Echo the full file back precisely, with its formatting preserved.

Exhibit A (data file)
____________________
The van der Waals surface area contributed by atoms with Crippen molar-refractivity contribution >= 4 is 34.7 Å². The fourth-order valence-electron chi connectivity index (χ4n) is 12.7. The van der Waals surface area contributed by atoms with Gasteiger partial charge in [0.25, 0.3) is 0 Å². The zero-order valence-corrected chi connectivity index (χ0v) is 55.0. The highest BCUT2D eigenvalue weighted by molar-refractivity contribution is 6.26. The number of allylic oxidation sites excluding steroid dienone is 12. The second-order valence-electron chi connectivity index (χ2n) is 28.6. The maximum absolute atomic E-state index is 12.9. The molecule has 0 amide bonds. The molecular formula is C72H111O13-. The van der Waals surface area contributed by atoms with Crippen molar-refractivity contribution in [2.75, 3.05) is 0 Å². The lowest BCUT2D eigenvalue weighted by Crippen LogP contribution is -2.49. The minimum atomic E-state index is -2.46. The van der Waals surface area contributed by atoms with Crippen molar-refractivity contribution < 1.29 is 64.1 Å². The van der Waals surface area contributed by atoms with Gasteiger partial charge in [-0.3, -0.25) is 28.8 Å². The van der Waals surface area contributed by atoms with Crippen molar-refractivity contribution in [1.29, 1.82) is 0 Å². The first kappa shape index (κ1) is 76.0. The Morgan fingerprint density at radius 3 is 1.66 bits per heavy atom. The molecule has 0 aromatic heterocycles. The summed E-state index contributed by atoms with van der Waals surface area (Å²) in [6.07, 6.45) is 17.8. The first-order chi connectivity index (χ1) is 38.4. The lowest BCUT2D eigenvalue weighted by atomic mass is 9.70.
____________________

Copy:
The van der Waals surface area contributed by atoms with Crippen molar-refractivity contribution >= 4 is 34.7 Å². The fourth-order valence-electron chi connectivity index (χ4n) is 12.7. The van der Waals surface area contributed by atoms with Gasteiger partial charge in [0.25, 0.3) is 0 Å². The zero-order valence-corrected chi connectivity index (χ0v) is 55.0. The highest BCUT2D eigenvalue weighted by molar-refractivity contribution is 6.26. The number of allylic oxidation sites excluding steroid dienone is 12. The second-order valence-electron chi connectivity index (χ2n) is 28.6. The maximum absolute atomic E-state index is 12.9. The molecule has 0 amide bonds. The molecular formula is C72H111O13-. The van der Waals surface area contributed by atoms with Crippen molar-refractivity contribution in [2.75, 3.05) is 0 Å². The lowest BCUT2D eigenvalue weighted by Crippen LogP contribution is -2.49. The minimum atomic E-state index is -2.46. The van der Waals surface area contributed by atoms with Crippen molar-refractivity contribution < 1.29 is 64.1 Å². The van der Waals surface area contributed by atoms with Gasteiger partial charge in [-0.3, -0.25) is 28.8 Å². The van der Waals surface area contributed by atoms with Crippen molar-refractivity contribution in [1.29, 1.82) is 0 Å². The first kappa shape index (κ1) is 76.0. The Morgan fingerprint density at radius 3 is 1.66 bits per heavy atom. The molecule has 0 aromatic heterocycles. The summed E-state index contributed by atoms with van der Waals surface area (Å²) in [6.07, 6.45) is 17.8. The first-order chi connectivity index (χ1) is 38.4. The lowest BCUT2D eigenvalue weighted by atomic mass is 9.70.